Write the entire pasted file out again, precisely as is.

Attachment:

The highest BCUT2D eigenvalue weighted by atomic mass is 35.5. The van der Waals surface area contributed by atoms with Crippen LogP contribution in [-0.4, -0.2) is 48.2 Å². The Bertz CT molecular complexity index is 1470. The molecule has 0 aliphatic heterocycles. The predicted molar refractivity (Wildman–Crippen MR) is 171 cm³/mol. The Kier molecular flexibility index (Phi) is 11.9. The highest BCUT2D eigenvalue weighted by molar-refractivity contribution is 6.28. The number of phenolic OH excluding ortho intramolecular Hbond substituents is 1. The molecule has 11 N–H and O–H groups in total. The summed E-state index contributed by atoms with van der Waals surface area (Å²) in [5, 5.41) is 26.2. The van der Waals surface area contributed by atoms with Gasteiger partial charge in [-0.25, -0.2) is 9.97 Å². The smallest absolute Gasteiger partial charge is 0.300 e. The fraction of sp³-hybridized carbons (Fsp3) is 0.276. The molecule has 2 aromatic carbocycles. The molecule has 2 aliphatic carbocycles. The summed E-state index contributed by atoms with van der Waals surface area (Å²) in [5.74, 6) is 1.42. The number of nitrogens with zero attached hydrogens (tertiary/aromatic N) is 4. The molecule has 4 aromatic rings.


The highest BCUT2D eigenvalue weighted by atomic mass is 35.5. The van der Waals surface area contributed by atoms with Crippen LogP contribution in [-0.4, -0.2) is 48.2 Å². The Bertz CT molecular complexity index is 1470. The molecule has 0 aliphatic heterocycles. The predicted molar refractivity (Wildman–Crippen MR) is 171 cm³/mol. The Kier molecular flexibility index (Phi) is 11.9. The highest BCUT2D eigenvalue weighted by molar-refractivity contribution is 6.28. The number of phenolic OH excluding ortho intramolecular Hbond substituents is 1. The molecule has 11 N–H and O–H groups in total. The summed E-state index contributed by atoms with van der Waals surface area (Å²) in [5, 5.41) is 26.2. The van der Waals surface area contributed by atoms with Gasteiger partial charge in [-0.25, -0.2) is 9.97 Å². The smallest absolute Gasteiger partial charge is 0.300 e. The fraction of sp³-hybridized carbons (Fsp3) is 0.276. The molecule has 2 aromatic carbocycles. The molecule has 2 aliphatic carbocycles. The summed E-state index contributed by atoms with van der Waals surface area (Å²) in [5.74, 6) is 1.42. The number of nitrogens with zero attached hydrogens (tertiary/aromatic N) is 4. The molecule has 4 aromatic rings.